ServiceFacotory: oracle.j2ee.ws.client.ServiceFactoryImpl@7e6efb86
WSDL: null
Service: oracle.j2ee.ws.client.BasicService@917ab4b8
*** Created service: -1261915451 - oracle.jpub.runtime.dbws.DbwsProxy$ServiceProxy@eec8c59c ***
ServiceProxy.get(-1261915451) = oracle.jpub.runtime.dbws.DbwsProxy$ServiceProxy@eec8c59c
setProperty(javax.xml.rpc.soap.operation.style, document)
Preparing request
dbwsproxy.add.map: ns1, http://pas.au.xml.ws/types/
Attribute 0: http://pas.au.xml.ws/types/: xmlns:ns1, http://pas.au.xml.ws/types/
dbwsproxy.lookup.map: ns1, http://pas.au.xml.ws/types/
createElement(ns1:testXMLElement,null,http://pas.au.xml.ws/types/)
dbwsproxy.add.soap.element.namespace: ns1, http://pas.au.xml.ws/types/
Attribute 0: http://pas.au.xml.ws/types/: xmlns:ns1, http://pas.au.xml.ws/types/
dbwsproxy.element.node.child.0: 1, null
dbwsproxy.lookup.map: ns1, http://pas.au.xml.ws/types/
createElement(ns1:xmlInput,null,http://pas.au.xml.ws/types/)
dbwsproxy.element.node.child.0: 1, null
createElement(pas,null,null)
dbwsproxy.text.node.child.0: 3, pas&
request:
<ns1:testXMLElement xmlns:ns1="http://pas.au.xml.ws/types/">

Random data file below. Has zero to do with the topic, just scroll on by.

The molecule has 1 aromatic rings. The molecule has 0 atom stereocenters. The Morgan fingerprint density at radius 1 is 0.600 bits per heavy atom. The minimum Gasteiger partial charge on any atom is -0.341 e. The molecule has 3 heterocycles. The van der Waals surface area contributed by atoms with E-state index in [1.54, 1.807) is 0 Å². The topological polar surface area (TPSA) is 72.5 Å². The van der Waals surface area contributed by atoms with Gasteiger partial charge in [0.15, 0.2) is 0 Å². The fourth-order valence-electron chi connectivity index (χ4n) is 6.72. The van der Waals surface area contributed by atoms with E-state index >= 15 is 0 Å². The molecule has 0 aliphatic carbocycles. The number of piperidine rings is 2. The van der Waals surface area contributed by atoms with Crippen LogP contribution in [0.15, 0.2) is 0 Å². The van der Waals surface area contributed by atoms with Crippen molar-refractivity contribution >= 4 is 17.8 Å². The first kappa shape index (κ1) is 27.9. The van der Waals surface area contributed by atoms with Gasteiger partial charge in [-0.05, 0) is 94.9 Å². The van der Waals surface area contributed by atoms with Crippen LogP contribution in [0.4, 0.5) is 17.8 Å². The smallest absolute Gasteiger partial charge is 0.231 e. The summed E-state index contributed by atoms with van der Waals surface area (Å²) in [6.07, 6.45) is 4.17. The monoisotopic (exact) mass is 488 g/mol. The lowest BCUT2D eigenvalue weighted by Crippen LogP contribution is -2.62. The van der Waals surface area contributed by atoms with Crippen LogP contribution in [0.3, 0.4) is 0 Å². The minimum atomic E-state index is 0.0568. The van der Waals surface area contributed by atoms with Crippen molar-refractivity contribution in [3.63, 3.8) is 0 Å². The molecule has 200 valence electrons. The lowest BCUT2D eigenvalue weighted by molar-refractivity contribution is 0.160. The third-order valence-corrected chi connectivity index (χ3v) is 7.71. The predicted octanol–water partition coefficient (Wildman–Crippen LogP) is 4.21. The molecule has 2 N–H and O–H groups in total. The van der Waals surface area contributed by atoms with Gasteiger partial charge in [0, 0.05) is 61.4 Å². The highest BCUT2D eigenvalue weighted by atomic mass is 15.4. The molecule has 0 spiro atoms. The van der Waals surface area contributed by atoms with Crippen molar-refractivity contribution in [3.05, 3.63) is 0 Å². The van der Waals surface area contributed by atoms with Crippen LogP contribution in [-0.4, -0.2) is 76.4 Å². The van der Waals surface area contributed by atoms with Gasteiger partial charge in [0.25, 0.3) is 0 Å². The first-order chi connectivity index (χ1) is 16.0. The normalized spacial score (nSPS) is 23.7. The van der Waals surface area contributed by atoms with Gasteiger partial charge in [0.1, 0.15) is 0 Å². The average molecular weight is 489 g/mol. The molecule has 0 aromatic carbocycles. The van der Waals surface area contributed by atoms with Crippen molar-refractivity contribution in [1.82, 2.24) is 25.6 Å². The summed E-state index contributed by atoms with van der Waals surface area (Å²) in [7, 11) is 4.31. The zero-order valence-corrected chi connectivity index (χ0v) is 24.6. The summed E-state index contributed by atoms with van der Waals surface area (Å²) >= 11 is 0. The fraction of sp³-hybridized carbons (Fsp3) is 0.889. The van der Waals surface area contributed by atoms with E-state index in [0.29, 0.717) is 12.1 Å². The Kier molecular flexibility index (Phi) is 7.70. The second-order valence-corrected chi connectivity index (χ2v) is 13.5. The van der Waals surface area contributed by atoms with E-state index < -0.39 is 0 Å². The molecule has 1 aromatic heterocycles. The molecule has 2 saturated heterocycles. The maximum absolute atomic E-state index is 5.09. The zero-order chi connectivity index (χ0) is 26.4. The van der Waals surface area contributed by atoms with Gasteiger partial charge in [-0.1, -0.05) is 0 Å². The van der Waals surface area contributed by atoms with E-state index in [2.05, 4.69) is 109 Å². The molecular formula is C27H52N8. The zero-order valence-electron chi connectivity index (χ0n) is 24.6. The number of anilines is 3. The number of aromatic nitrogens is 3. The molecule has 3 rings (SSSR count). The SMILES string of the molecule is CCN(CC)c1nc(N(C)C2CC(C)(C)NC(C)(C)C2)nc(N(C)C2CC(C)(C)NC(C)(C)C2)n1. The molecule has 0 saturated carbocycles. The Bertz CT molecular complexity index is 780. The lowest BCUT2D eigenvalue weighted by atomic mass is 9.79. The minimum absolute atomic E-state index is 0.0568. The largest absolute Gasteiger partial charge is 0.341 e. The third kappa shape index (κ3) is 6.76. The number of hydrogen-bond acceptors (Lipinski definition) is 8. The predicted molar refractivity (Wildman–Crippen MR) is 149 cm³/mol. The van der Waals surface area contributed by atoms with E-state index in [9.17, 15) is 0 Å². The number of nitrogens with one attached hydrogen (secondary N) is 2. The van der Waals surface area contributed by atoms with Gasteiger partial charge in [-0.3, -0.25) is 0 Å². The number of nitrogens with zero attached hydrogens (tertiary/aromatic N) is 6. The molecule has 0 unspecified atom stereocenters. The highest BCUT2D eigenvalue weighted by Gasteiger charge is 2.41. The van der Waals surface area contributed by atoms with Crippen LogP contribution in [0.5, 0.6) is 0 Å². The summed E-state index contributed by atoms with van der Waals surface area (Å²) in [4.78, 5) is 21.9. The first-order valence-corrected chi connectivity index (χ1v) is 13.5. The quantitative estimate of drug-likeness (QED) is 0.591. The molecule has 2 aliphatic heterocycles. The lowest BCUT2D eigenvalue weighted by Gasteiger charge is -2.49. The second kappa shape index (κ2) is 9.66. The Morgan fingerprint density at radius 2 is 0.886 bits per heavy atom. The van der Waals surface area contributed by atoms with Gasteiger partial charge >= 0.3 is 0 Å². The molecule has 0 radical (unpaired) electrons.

<ns1:xmlInput>
<pas>pas&amp;</pas>
</ns1:xmlInput>
</ns1:testXMLElement>
response:
<ns0:testXMLResponseElement xmlns:ns0="http://pas.au.xml.ws/types/">
<ns0:result>success</ns0:result>
</ns0:testXMLResponseElement>
** Soap Response **
<ns0:testXMLResponseElement xmlns:ns0="http://pas.au.xml.ws/types/">

<ns0:result>success</ns0:result>
</ns0:testXMLResponseElement>

Result = success

PL/SQL procedure successfully completed.

No errors.
SCOTT@linux11gr2>

Wednesday, 4 August 2010

Coherence Extend client from Oracle 11g RDBMS

Given coherence JAR file isn't that large I have always wanted a coherence client to run from the database itself by connecting to extend proxy client. Here is how I did this and what is required on the Oracle DB side to ensure you can run java code within the database to connect to a coherence extend proxy client.

Note: This was done with Oracle 11g r2 (11.2.0.1) RDBMS. The JVM in the DB is a 1.5 JVM version. So you won't be able to use JDK 1.6 for this.

1. First we create a new schema called COHERENCE in our database. The script to create this user is as follows.

drop user coherence cascade;

create user coherence identified by coherence
default tablespace users
temporary tablespace temp;

grant dba to coherence;

execute dbms_java.grant_permission('COHERENCE','SYS:java.util.PropertyPermission','*', 'read,write');

execute dbms_java.grant_permission('COHERENCE','SYS:java.lang.RuntimePermission', 'accessClassInPackage.sun.util.calendar','');

execute dbms_java.grant_permission('COHERENCE','SYS:java.lang.RuntimePermission','getClassLoader','');